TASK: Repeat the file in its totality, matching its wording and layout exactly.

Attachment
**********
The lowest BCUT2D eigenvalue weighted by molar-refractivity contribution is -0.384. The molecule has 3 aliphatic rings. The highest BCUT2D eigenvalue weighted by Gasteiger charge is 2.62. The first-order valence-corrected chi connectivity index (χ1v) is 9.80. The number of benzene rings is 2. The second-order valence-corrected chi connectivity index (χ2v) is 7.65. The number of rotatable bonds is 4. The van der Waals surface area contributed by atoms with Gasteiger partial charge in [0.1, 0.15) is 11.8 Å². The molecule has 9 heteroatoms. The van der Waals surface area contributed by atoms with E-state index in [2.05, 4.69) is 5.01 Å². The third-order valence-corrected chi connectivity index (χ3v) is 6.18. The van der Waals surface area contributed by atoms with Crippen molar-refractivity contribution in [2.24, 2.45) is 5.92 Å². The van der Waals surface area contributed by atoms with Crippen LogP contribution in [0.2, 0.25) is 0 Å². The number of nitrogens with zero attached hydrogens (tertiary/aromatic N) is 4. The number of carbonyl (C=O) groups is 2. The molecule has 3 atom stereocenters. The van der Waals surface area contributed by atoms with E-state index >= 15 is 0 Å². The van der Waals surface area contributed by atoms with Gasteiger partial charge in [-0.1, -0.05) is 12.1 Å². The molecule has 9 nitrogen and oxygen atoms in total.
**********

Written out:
The lowest BCUT2D eigenvalue weighted by molar-refractivity contribution is -0.384. The molecule has 3 aliphatic rings. The highest BCUT2D eigenvalue weighted by Gasteiger charge is 2.62. The first-order valence-corrected chi connectivity index (χ1v) is 9.80. The number of benzene rings is 2. The second-order valence-corrected chi connectivity index (χ2v) is 7.65. The number of rotatable bonds is 4. The van der Waals surface area contributed by atoms with Gasteiger partial charge in [0.1, 0.15) is 11.8 Å². The molecule has 9 heteroatoms. The van der Waals surface area contributed by atoms with E-state index in [2.05, 4.69) is 5.01 Å². The third-order valence-corrected chi connectivity index (χ3v) is 6.18. The van der Waals surface area contributed by atoms with Crippen molar-refractivity contribution in [2.24, 2.45) is 5.92 Å². The van der Waals surface area contributed by atoms with Crippen LogP contribution in [0.2, 0.25) is 0 Å². The number of nitrogens with zero attached hydrogens (tertiary/aromatic N) is 4. The number of carbonyl (C=O) groups is 2. The molecule has 3 atom stereocenters. The van der Waals surface area contributed by atoms with E-state index >= 15 is 0 Å². The van der Waals surface area contributed by atoms with Gasteiger partial charge in [-0.1, -0.05) is 12.1 Å². The molecule has 9 nitrogen and oxygen atoms in total.